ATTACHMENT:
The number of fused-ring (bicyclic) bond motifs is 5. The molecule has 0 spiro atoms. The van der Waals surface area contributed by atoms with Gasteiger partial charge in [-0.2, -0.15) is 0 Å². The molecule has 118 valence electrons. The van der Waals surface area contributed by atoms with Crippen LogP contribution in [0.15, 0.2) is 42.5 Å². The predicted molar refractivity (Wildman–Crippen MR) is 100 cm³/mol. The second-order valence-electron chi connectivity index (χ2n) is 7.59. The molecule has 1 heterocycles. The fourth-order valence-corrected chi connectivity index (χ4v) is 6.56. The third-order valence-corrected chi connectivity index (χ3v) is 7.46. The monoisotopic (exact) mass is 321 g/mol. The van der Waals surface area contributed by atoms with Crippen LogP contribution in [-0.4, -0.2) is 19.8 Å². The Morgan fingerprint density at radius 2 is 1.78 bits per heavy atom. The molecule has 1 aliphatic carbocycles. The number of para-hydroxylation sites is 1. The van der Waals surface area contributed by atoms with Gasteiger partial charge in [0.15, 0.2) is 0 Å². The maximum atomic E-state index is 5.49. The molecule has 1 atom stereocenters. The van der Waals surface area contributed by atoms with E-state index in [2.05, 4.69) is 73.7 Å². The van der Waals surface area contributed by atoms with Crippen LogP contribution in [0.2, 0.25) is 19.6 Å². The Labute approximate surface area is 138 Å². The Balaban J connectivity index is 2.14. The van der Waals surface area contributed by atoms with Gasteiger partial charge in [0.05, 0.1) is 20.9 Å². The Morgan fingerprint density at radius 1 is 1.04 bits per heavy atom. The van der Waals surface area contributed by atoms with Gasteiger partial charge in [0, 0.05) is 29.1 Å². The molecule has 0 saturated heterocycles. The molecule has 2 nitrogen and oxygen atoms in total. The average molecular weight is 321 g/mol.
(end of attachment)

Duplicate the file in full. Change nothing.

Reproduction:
The number of fused-ring (bicyclic) bond motifs is 5. The molecule has 0 spiro atoms. The van der Waals surface area contributed by atoms with Gasteiger partial charge in [-0.2, -0.15) is 0 Å². The molecule has 118 valence electrons. The van der Waals surface area contributed by atoms with Crippen LogP contribution in [0.15, 0.2) is 42.5 Å². The predicted molar refractivity (Wildman–Crippen MR) is 100 cm³/mol. The second-order valence-electron chi connectivity index (χ2n) is 7.59. The molecule has 1 heterocycles. The fourth-order valence-corrected chi connectivity index (χ4v) is 6.56. The third-order valence-corrected chi connectivity index (χ3v) is 7.46. The monoisotopic (exact) mass is 321 g/mol. The van der Waals surface area contributed by atoms with Crippen LogP contribution in [-0.4, -0.2) is 19.8 Å². The Morgan fingerprint density at radius 2 is 1.78 bits per heavy atom. The molecule has 1 aliphatic carbocycles. The number of para-hydroxylation sites is 1. The van der Waals surface area contributed by atoms with Gasteiger partial charge in [0.15, 0.2) is 0 Å². The maximum atomic E-state index is 5.49. The molecule has 1 atom stereocenters. The van der Waals surface area contributed by atoms with E-state index in [2.05, 4.69) is 73.7 Å². The van der Waals surface area contributed by atoms with Crippen LogP contribution in [0.2, 0.25) is 19.6 Å². The Labute approximate surface area is 138 Å². The Balaban J connectivity index is 2.14. The van der Waals surface area contributed by atoms with Gasteiger partial charge in [0.05, 0.1) is 20.9 Å². The Morgan fingerprint density at radius 1 is 1.04 bits per heavy atom. The van der Waals surface area contributed by atoms with Gasteiger partial charge in [0, 0.05) is 29.1 Å². The molecule has 0 saturated heterocycles. The molecule has 2 nitrogen and oxygen atoms in total. The average molecular weight is 321 g/mol.